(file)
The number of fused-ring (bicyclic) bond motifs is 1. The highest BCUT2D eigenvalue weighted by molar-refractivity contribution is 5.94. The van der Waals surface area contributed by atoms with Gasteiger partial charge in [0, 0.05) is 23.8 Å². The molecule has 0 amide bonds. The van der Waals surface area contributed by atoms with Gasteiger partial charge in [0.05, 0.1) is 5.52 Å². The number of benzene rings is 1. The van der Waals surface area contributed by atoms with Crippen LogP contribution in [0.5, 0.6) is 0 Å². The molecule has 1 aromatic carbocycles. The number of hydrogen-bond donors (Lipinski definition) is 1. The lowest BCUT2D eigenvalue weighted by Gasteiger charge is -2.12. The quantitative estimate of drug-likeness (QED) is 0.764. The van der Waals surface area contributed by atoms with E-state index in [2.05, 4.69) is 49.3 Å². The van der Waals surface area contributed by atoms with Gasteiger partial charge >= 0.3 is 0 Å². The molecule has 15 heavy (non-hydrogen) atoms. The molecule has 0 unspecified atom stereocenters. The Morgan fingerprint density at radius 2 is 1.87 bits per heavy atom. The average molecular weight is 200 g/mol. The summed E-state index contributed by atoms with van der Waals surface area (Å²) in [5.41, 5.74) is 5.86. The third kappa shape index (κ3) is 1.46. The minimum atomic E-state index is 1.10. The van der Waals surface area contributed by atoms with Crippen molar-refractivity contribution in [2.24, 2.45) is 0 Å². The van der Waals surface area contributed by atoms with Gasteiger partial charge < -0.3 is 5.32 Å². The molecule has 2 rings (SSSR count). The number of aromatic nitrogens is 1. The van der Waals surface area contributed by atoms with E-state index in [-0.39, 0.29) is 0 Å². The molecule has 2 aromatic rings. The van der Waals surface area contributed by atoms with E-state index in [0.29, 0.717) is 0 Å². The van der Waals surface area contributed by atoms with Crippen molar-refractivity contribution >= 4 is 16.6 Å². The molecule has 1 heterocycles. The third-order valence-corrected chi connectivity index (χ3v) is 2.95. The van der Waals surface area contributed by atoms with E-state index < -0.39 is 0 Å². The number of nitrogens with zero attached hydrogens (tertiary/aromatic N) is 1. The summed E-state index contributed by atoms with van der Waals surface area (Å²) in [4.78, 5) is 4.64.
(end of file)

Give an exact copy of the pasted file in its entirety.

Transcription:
The number of fused-ring (bicyclic) bond motifs is 1. The highest BCUT2D eigenvalue weighted by molar-refractivity contribution is 5.94. The van der Waals surface area contributed by atoms with Gasteiger partial charge in [0, 0.05) is 23.8 Å². The molecule has 0 amide bonds. The van der Waals surface area contributed by atoms with Gasteiger partial charge in [0.05, 0.1) is 5.52 Å². The number of benzene rings is 1. The van der Waals surface area contributed by atoms with Crippen LogP contribution in [0.5, 0.6) is 0 Å². The molecule has 1 aromatic carbocycles. The number of hydrogen-bond donors (Lipinski definition) is 1. The lowest BCUT2D eigenvalue weighted by Gasteiger charge is -2.12. The quantitative estimate of drug-likeness (QED) is 0.764. The van der Waals surface area contributed by atoms with E-state index in [2.05, 4.69) is 49.3 Å². The van der Waals surface area contributed by atoms with Gasteiger partial charge >= 0.3 is 0 Å². The molecule has 15 heavy (non-hydrogen) atoms. The molecule has 0 unspecified atom stereocenters. The Morgan fingerprint density at radius 2 is 1.87 bits per heavy atom. The average molecular weight is 200 g/mol. The summed E-state index contributed by atoms with van der Waals surface area (Å²) in [5.41, 5.74) is 5.86. The third kappa shape index (κ3) is 1.46. The minimum atomic E-state index is 1.10. The van der Waals surface area contributed by atoms with Crippen molar-refractivity contribution in [2.24, 2.45) is 0 Å². The van der Waals surface area contributed by atoms with Gasteiger partial charge < -0.3 is 5.32 Å². The molecule has 2 rings (SSSR count). The number of aromatic nitrogens is 1. The van der Waals surface area contributed by atoms with E-state index in [-0.39, 0.29) is 0 Å². The molecule has 2 aromatic rings. The van der Waals surface area contributed by atoms with E-state index in [0.29, 0.717) is 0 Å². The van der Waals surface area contributed by atoms with Crippen molar-refractivity contribution >= 4 is 16.6 Å². The molecule has 1 heterocycles. The third-order valence-corrected chi connectivity index (χ3v) is 2.95. The van der Waals surface area contributed by atoms with E-state index < -0.39 is 0 Å². The number of nitrogens with zero attached hydrogens (tertiary/aromatic N) is 1. The summed E-state index contributed by atoms with van der Waals surface area (Å²) in [4.78, 5) is 4.64.